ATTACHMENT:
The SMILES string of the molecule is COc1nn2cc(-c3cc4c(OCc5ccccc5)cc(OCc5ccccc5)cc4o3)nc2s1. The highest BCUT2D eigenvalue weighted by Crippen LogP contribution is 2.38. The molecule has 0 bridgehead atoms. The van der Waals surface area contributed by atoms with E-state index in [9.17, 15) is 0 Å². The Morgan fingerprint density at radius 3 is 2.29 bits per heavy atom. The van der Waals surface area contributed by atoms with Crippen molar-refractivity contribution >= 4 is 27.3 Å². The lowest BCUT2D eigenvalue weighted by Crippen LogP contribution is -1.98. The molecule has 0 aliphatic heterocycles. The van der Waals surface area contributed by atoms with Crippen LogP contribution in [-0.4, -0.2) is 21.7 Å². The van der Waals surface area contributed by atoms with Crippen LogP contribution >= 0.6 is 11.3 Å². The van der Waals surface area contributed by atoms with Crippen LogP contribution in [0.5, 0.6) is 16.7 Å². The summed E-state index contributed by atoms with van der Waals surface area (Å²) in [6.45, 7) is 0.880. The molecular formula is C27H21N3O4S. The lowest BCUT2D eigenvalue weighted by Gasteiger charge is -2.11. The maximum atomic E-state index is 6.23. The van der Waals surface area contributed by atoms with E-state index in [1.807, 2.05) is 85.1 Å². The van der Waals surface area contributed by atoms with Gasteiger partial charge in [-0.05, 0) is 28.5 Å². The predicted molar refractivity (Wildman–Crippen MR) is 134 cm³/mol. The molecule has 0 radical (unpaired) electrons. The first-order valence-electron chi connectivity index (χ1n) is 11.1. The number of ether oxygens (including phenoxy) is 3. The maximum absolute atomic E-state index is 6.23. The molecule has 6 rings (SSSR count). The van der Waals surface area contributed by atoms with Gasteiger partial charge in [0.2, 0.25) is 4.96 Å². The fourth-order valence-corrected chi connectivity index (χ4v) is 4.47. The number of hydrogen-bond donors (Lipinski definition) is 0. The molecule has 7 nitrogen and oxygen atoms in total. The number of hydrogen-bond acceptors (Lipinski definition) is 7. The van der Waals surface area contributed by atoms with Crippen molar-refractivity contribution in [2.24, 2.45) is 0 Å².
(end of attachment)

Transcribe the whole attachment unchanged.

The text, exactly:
The SMILES string of the molecule is COc1nn2cc(-c3cc4c(OCc5ccccc5)cc(OCc5ccccc5)cc4o3)nc2s1. The highest BCUT2D eigenvalue weighted by Crippen LogP contribution is 2.38. The molecule has 0 bridgehead atoms. The van der Waals surface area contributed by atoms with E-state index in [9.17, 15) is 0 Å². The Morgan fingerprint density at radius 3 is 2.29 bits per heavy atom. The van der Waals surface area contributed by atoms with Crippen molar-refractivity contribution >= 4 is 27.3 Å². The lowest BCUT2D eigenvalue weighted by Crippen LogP contribution is -1.98. The molecule has 0 aliphatic heterocycles. The van der Waals surface area contributed by atoms with Crippen LogP contribution in [-0.4, -0.2) is 21.7 Å². The van der Waals surface area contributed by atoms with Crippen LogP contribution >= 0.6 is 11.3 Å². The van der Waals surface area contributed by atoms with Crippen LogP contribution in [0.5, 0.6) is 16.7 Å². The summed E-state index contributed by atoms with van der Waals surface area (Å²) in [6.45, 7) is 0.880. The molecular formula is C27H21N3O4S. The lowest BCUT2D eigenvalue weighted by Gasteiger charge is -2.11. The maximum atomic E-state index is 6.23. The van der Waals surface area contributed by atoms with E-state index in [1.807, 2.05) is 85.1 Å². The van der Waals surface area contributed by atoms with Gasteiger partial charge in [-0.05, 0) is 28.5 Å². The predicted molar refractivity (Wildman–Crippen MR) is 134 cm³/mol. The molecule has 0 radical (unpaired) electrons. The first-order valence-electron chi connectivity index (χ1n) is 11.1. The number of ether oxygens (including phenoxy) is 3. The maximum absolute atomic E-state index is 6.23. The molecule has 6 rings (SSSR count). The van der Waals surface area contributed by atoms with Gasteiger partial charge in [0.2, 0.25) is 4.96 Å². The fourth-order valence-corrected chi connectivity index (χ4v) is 4.47. The number of hydrogen-bond donors (Lipinski definition) is 0. The molecule has 7 nitrogen and oxygen atoms in total. The number of hydrogen-bond acceptors (Lipinski definition) is 7. The van der Waals surface area contributed by atoms with Crippen molar-refractivity contribution in [2.24, 2.45) is 0 Å².